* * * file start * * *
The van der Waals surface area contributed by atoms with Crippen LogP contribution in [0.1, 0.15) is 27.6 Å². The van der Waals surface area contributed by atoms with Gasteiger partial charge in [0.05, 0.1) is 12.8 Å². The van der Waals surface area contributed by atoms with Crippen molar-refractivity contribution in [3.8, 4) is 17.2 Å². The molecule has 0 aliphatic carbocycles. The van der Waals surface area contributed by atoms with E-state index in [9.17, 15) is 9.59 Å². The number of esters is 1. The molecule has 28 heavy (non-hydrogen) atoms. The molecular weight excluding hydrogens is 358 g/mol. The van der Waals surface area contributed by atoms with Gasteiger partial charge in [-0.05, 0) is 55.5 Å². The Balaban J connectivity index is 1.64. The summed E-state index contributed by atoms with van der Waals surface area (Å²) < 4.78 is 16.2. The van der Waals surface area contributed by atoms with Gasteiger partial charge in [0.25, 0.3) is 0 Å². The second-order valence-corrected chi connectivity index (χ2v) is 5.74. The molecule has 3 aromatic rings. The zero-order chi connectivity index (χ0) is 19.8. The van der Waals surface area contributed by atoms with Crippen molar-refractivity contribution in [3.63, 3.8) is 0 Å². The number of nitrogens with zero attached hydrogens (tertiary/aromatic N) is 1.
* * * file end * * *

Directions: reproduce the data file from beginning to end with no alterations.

The van der Waals surface area contributed by atoms with Crippen LogP contribution in [0.1, 0.15) is 27.6 Å². The van der Waals surface area contributed by atoms with Gasteiger partial charge in [0.05, 0.1) is 12.8 Å². The van der Waals surface area contributed by atoms with Crippen molar-refractivity contribution in [3.8, 4) is 17.2 Å². The molecule has 0 aliphatic carbocycles. The van der Waals surface area contributed by atoms with E-state index in [9.17, 15) is 9.59 Å². The number of esters is 1. The molecule has 28 heavy (non-hydrogen) atoms. The molecular weight excluding hydrogens is 358 g/mol. The van der Waals surface area contributed by atoms with Gasteiger partial charge in [-0.05, 0) is 55.5 Å². The Balaban J connectivity index is 1.64. The summed E-state index contributed by atoms with van der Waals surface area (Å²) < 4.78 is 16.2. The van der Waals surface area contributed by atoms with Gasteiger partial charge in [0.25, 0.3) is 0 Å². The second-order valence-corrected chi connectivity index (χ2v) is 5.74. The molecule has 3 aromatic rings. The zero-order chi connectivity index (χ0) is 19.8. The van der Waals surface area contributed by atoms with Crippen molar-refractivity contribution in [3.63, 3.8) is 0 Å². The number of nitrogens with zero attached hydrogens (tertiary/aromatic N) is 1.